JavaScript Read USB



You can now officially use JavaScript to read USB devices that are connected to your computer. This is using the new WebUSB API that is still in early draft. As being so, the API could later change or be removed altogether until it receives the final verification.

In order to use WebUSB you need to be running the latest version of Google Chrome, with the experimental web platform features flag enabled. To enable it, type in chrome://flags/#enable-experimental-web-platform-features in your address bar and enable the highlighted option.

 

chrome expiremental platform features flag

It’s also worth noting that Firefox has their own WebUSB API that is not compatible with the one Google is using.

Javascript Access USB

Here is the javascript code that will look for all available devices connected to your computer:

navigator.usb.requestDevice({ filters: [] }).then(function (device) {

console.log(device);

});

The code above calls the requestDevice method which looks for a specific device. If you know the vendor ID of your device, you can pass it in as an option to the filters array:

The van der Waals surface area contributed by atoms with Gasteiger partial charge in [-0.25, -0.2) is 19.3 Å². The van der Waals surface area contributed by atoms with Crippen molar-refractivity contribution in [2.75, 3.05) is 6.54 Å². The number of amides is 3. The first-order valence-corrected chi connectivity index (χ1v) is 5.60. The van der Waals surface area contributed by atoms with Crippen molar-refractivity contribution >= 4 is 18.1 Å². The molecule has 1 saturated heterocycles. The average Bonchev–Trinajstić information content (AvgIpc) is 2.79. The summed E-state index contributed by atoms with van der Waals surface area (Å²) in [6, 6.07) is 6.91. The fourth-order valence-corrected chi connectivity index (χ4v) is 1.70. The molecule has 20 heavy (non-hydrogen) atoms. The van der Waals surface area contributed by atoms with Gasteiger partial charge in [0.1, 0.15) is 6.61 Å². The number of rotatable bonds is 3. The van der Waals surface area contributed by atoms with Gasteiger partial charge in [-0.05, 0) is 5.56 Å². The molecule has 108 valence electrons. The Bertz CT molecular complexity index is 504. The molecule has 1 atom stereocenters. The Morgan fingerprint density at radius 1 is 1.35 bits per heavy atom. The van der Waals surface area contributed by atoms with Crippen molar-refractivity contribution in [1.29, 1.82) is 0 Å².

{ vendorId: 0x2341 }

I kept it blank so that it will show me all the usb devices connected to my computer. Then on the promise resolve, I log the device that the user has requested.

Security Limitations

Due to security limitations, this code will only work on a button click or mouse movement event. Also, the WebUSB API will only work on a site that uses HTTPS connections. However, you can still test it using the usual http://localhost. Anyway, I wrapped the code inside a click event handler:

document.querySelector('button').onclick=function () {

navigator.usb.requestDevice({ filters: [] }).then(function (device) {

console.log(device);

});

};

The user will see the following screen when they click the button:

javascript webusb

 

If you look at the console log, you will see all the information about the connected USB devices.

javascript usb info

As far as what you can do with it, you are going to be pretty limited. On the Google developer site, they showed an example where the user connects to an Arduino and sends commands.